Hello WombCare Warriors,
I am so excited to start this blog to create a safe online forum to encourage women and their partners going through the storms of managing heavy periods, chronic pelvic pain, uterine fibroids, endometriosis, poly-cystic ovarian syndrome (PCOS), miscarriages, and infertility. I never thought that I would be doing a blog of this nature, but after being diagnosed with uterine fibroids and endometriosis, and having silo conversations with family and friends, I discovered that others are struggling secretly as well. This blog is here to break down the walls of silence that shackle us in shame and misery and is intent on creating honest dialogue to help our communities voice their concerns openly. So here goes…
I was first diagnosed with uterine fibroids at the age of 22 years old. Prior to this diagnosis, I got my first period at 12 years old which were ALWAYS heavy, unbearable, painful, and quite frankly a burden. Like many women who have heavy and painful periods, I thought this was normal. Like many menstruating individuals, I would dread the thought of another cycle, be doubled over in pain on my bed, caressing my abdomen with a hot pack coupled with multiple doses of Tylenol extra strength. This pain cycle lasted from the age of 12 until I was 30 years old! Can you imagine 18 years of being in severe pain on a monthly basis? It is common for many people to struggle in silence, particularly in marginalized communities for several reasons: personal beliefs about pain, cultural barriers, and limited access to competent healthcare providers who understand the pain experience of marginalized groups. I plan to dissect these factors in granular detail in later blogs.
My journey through this process of understanding and caring for my body is ongoing, and I know of you are on your own journeys to healing and restoration. My personal experience is the catalyst for the work I am currently do with WombCare and I am so pleased that my pain is being used to fulfill my purpose here on this earth. Through my research, I have come to realize the dangers of not having race-based data and population interventions in Canada to help women like me gain access to quality treatment. It is the lack of race-based data collection within our institutions that inevitably lead to poorer health outcomes such as complex pelvic disease presentation and costly surgeries down the road. The pathway to optimal care involves not only the individual who receives care, but an entire health system comprised of healthcare providers, community health agencies, hospitals, universities, researchers, policy advisers, and government entities to ensure the right care is provided to populations who need it most.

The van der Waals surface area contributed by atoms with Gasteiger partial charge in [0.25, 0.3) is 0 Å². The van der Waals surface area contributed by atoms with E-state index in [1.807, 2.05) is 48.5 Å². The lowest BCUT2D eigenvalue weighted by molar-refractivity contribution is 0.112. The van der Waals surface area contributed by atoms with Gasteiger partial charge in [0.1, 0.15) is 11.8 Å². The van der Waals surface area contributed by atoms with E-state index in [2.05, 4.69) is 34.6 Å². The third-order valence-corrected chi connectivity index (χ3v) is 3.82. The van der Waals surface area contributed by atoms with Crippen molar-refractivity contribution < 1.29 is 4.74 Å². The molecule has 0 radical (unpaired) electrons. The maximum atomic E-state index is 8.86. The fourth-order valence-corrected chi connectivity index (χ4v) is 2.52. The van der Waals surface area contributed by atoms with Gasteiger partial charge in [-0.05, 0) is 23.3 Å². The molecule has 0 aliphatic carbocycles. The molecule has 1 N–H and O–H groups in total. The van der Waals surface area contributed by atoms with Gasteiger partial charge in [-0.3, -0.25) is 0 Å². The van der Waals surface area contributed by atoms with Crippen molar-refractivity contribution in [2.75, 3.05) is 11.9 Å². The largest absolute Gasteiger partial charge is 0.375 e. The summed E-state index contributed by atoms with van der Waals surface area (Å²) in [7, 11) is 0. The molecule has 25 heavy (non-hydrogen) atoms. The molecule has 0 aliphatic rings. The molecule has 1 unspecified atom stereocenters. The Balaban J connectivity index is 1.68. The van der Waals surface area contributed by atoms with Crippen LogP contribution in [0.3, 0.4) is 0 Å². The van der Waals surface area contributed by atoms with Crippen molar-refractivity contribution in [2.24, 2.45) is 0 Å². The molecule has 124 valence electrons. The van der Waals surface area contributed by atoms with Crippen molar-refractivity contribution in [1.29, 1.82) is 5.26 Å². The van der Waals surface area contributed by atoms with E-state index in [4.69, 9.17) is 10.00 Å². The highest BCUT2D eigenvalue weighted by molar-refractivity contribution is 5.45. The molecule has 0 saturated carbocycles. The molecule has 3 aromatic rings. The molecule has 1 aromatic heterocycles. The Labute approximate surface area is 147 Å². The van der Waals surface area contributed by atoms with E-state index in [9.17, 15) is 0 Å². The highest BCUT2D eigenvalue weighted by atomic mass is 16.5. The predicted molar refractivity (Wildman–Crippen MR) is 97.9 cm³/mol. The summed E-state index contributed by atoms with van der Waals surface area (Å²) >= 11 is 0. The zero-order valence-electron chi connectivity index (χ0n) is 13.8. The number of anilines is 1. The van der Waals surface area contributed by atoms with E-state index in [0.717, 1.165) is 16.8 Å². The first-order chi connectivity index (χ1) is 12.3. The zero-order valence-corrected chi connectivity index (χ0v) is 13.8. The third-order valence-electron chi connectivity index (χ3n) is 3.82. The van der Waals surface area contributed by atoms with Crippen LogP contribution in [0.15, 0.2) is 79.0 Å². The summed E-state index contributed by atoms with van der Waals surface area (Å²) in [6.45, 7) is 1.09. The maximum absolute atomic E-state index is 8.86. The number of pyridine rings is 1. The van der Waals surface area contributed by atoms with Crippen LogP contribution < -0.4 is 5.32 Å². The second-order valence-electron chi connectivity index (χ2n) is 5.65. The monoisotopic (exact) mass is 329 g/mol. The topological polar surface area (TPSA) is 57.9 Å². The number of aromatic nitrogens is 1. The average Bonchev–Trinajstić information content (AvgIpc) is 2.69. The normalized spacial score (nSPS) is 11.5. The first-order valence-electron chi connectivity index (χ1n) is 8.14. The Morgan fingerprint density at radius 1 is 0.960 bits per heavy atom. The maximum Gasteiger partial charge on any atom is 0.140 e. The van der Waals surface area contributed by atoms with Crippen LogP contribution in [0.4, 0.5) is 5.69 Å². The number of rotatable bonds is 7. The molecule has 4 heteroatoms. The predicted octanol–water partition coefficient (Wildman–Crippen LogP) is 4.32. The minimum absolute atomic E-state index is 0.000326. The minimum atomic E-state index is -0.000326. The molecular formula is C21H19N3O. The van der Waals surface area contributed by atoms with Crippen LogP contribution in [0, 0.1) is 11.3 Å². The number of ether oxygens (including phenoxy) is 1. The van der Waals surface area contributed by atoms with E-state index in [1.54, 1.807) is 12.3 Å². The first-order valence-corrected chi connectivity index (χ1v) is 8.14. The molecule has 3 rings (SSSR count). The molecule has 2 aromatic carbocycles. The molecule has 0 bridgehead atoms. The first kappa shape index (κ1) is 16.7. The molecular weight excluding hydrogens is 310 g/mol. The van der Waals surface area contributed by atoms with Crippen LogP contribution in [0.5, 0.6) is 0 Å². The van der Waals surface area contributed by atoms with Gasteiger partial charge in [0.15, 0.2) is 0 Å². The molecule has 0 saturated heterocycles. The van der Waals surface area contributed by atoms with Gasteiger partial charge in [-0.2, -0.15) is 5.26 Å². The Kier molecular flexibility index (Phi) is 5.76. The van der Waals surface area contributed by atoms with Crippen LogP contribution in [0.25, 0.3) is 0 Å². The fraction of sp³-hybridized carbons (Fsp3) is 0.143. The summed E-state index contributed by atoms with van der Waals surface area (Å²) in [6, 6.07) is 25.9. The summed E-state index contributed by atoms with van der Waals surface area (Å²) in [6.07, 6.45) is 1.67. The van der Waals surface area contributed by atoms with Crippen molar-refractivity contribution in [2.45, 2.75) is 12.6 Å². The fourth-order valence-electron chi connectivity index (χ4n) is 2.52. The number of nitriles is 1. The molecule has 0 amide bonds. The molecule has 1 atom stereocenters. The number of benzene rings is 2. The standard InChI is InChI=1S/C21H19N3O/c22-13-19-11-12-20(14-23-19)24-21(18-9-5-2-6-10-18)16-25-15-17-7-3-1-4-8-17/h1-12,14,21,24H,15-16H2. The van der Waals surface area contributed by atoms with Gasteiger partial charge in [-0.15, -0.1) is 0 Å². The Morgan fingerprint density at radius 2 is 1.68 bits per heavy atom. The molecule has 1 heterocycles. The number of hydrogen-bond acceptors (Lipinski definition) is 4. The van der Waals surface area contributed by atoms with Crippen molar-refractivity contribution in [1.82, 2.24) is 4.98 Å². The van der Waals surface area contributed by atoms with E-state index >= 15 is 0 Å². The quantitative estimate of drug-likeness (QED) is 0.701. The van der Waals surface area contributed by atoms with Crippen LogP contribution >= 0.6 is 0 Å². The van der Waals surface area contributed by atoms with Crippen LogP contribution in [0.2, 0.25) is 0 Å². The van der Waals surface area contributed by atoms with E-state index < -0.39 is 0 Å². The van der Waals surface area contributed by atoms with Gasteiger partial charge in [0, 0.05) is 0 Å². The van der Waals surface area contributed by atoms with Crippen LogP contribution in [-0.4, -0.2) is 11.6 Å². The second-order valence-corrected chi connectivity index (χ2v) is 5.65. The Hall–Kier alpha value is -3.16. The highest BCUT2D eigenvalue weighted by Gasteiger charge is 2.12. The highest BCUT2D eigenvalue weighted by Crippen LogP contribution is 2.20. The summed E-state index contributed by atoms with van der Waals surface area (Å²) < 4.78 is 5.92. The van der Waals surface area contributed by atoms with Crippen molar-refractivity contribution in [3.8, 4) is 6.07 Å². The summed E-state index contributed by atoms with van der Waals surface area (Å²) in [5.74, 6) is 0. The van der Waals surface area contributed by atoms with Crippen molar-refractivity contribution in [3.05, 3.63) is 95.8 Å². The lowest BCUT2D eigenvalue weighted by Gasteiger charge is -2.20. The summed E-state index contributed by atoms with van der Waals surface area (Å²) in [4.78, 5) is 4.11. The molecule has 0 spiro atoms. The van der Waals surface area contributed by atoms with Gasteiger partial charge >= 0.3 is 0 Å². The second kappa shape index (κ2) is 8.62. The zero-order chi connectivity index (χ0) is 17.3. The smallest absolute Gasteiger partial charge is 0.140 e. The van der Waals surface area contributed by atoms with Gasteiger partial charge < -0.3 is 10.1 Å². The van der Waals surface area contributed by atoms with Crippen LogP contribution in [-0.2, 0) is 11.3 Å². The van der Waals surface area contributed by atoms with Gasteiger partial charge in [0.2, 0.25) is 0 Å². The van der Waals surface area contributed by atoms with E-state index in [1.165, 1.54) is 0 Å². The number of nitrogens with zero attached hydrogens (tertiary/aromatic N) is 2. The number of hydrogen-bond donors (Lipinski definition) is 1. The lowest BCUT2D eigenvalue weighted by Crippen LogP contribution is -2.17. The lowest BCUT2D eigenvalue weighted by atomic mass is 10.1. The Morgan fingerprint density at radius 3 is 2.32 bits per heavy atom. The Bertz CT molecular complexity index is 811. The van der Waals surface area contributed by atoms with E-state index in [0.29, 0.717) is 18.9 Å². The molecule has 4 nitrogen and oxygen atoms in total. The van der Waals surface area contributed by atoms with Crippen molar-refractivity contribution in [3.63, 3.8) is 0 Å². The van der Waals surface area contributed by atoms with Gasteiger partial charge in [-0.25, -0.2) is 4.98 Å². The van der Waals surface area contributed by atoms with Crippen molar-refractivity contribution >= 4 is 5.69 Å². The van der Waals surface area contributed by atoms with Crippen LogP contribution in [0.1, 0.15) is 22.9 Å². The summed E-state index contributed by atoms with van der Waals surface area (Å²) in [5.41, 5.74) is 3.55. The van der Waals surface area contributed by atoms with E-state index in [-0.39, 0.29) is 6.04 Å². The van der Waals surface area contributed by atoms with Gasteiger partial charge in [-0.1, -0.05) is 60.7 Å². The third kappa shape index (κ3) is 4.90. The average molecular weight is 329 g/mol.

As we embark on this journey of healing and restoration, I look forward to being open and honest about my reproductive health trials and triumphs and hope you will be inspired to do the same. Just know wherever you are in your journey, you are loved, adored, strong, and dare I say a warrior!
Do you have a similar story with heavy periods? If so, please share in the comments below.
Tune in next week where I explore how to manage common reproductive challenges during this COVID-19 pandemic.